> > I would have a number packed with its hex representation of the integer
> > below is some sample code of what is being done.
> >
> > int value = 20; file://in hex it is 0x14
> >
> > .
> > .
> > .
> >
> > {
> > UCHAR tmp2[2];
> > tmp2[1] = myVal & 0x00FF;
> > tmp2[0] = (myVal & 0xFF00) >> 8 ;
> >
> > memcpy(&myPkt[0], &tmp2, 2); // (where myPkt is a UCHAR*
> > }
> >
> > when I check the hex dump I see that 0x0020 was packed instead of the

> 0x0014
> > that I want. How can I set the proper flags(?) "if" that is the

solution
> to
> > pack the hex representation of the integer?

>
> The code you posted is unfortunately not compilable since AddData() does

not
> have a return type, and UCHAR and USHORT are not defined in the C++
> standard. That being said, I see nothing in your code that would explain

the
> values in your hex dump. Are you sure that the tool you are using is
> displaying the data in hexadecimal format and not decimal format?
>
> --
> Peter van Merkerk
> peter.van.merkerk(at)dse.nl
>
>

Howard
Guest
Posts: n/a

 10-08-2003

"Delali Dzirasa" <(E-Mail Removed)> wrote in message
news:bm1hbf\$oqo\$(E-Mail Removed)...
> I would have a number packed with its hex representation of the integer
> below is some sample code of what is being done.
>
> int value = 20; //in hex it is 0x14
>
> .
> .
> .
>
> {
> UCHAR tmp2[2];
> tmp2[1] = myVal & 0x00FF;

Suppose you pass in the decimal value 20. That's 0x14 in hex. The above
line masks off the high word (of a character, which is smaller!), so that
you are doing 0x0014 & 0x00ff, which results in 0x0014. Stored in an
unsigned char, that is 0x14, which is just what you started with: decimal
20!

> tmp2[0] = (myVal & 0xFF00) >> 8 ;

Here, you have (0x0014 & 0xff00)>>8, which results in (0x0000) >> 8, which
is 0x0000, or simply decimal 0 (zero). So, your two unsigned chars stored
in tmp2 are 0 and 20.

>
> memcpy(&myPkt[0], &tmp2, 2); // (where myPkt is a UCHAR*
> }
>
> when I check the hex dump I see that 0x0020 was packed instead of the

0x0014
> that I want. How can I set the proper flags(?) "if" that is the solution

to
> pack the hex representation of the integer?
>

I think your "hex dump" is not hex at all, but decimal, showing the first
byte as zero, and the second as 20, just like your code told it to do.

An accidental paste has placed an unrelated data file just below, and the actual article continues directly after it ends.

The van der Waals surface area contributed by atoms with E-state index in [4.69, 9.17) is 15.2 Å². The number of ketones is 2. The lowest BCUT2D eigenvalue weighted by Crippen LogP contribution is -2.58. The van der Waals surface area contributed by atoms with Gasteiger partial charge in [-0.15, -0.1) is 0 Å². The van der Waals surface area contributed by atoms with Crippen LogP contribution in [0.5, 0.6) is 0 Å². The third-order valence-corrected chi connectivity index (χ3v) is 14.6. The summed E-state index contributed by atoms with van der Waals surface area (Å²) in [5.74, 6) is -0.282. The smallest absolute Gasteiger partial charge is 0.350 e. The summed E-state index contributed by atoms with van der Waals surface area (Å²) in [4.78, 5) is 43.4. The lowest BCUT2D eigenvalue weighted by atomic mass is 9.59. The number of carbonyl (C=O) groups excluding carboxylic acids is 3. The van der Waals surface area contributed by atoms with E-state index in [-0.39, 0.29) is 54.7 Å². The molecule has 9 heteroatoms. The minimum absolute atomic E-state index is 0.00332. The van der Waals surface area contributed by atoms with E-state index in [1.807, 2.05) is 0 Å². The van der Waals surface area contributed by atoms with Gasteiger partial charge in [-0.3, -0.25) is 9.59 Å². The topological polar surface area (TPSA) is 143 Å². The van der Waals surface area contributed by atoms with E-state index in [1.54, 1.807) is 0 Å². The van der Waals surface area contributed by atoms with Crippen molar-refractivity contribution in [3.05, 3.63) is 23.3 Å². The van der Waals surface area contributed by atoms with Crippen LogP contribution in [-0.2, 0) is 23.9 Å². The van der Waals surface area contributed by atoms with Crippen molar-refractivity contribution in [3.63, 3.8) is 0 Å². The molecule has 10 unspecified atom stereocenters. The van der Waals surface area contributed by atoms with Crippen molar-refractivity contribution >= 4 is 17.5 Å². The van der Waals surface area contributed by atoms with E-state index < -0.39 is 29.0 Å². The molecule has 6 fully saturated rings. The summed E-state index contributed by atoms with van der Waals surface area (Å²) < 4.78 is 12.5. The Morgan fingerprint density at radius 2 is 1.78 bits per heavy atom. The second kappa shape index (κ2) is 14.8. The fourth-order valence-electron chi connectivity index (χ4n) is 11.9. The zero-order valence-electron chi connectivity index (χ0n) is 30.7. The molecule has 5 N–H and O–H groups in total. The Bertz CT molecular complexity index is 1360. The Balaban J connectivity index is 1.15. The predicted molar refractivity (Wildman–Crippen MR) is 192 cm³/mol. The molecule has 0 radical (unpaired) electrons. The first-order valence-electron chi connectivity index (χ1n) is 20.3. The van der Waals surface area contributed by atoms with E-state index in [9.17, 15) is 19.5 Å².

I'm not sure why you want to take an unsigned short and store it in two
unsigned characters, but that's hardly "packing", which implies reducing the
space required. What do you need in the output? Characters representing
the hex digits such as ['0','0','1','4']? A pair of unsigned char values,
one for each hex digit, such as [0,0,1,4]? Or do you really need to do this
"packng" at all? I mean, a hex dump of the original decinal value 20 will
show you 0x0014 just like you've been trying to get in the first place.

If you're trying to get the hex digits as separate values, such as
[0,0,1,4], remember that you've got 4 bytes in a short, not 2, and will need
an array of 4 unsigned char's to handle all possible unsigned short values.
0xff00 do.

-Howard

Jakob Bieling
Guest
Posts: n/a

 10-08-2003
"Delali Dzirasa" <(E-Mail Removed)> wrote in message
news:bm1hbf\$oqo\$(E-Mail Removed)...
> I would have a number packed with its hex representation of the integer
> below is some sample code of what is being done.

I do not really understand what you are trying to do. But I think that
you think that an integer can hold a number in decimal representation and
*in addition* in a, as you say, packed hexadecimal representation. That is
not the case. Assign 20 to an int and you will get the *exact* same bit
pattern when assigning 0x14 to it (which is 00010100 in both cases).

In another post you said that if you use the hexadecimal representation,
it works fine. I do not want to call you a liar, but whether you pass '20'
or '0x14' is completely irrelevant and will produce the *exact* same code.
It might be a good idea to post a new *minimal*, compilable code sample,
which people just have to paste into an new cpp file and compile.

hth
--
jb

(replace y with x if you want to reply by e-mail)

Ron Natalie
Guest
Posts: n/a

 10-08-2003

"Delali Dzirasa" <(E-Mail Removed)> wrote in message news:bm1mhs\$lic\$(E-Mail Removed)...

>
> also when I try to change the code: memcpy(&myPkt[2], &tmp2, 2);
> as suggested to: memcpy(myPkt[2], tmp2, 2);" I get the following error

I didn't suggest that.

Ron Natalie
Guest
Posts: n/a

 10-08-2003

"Delali Dzirasa" <(E-Mail Removed)> wrote in message news:bm1mhs\$lic\$(E-Mail Removed)...
> Yes they are sent to a file via another program that I am testing,

Make a complete version of a program that demonstrates the problem AND compiles.
You keep giving us fragments, which look like they ought to be fine. We're not
clairvoyant. The fault is almost certianly in the creation of the value you pass

Howard
Guest
Posts: n/a

 10-08-2003

"Ron Natalie" <(E-Mail Removed)> wrote in message
news:3f846fd8\$0\$36937\$(E-Mail Removed) m...
>
> "Delali Dzirasa" <(E-Mail Removed)> wrote in message

news:bm1mhs\$lic\$(E-Mail Removed)...
> > Yes they are sent to a file via another program that I am testing,

>
> Make a complete version of a program that demonstrates the problem AND

compiles.
> You keep giving us fragments, which look like they ought to be fine.

We're not
> clairvoyant. The fault is almost certianly in the creation of the value

you pass
>
>

I think the fault is actually with the fact the OP is masking off the
high/low words but trying to get bytes:

tmp2[1] = myVal & 0x00FF;
tmp2[0] = (myVal & 0xFF00) >> 8 ;

-Howard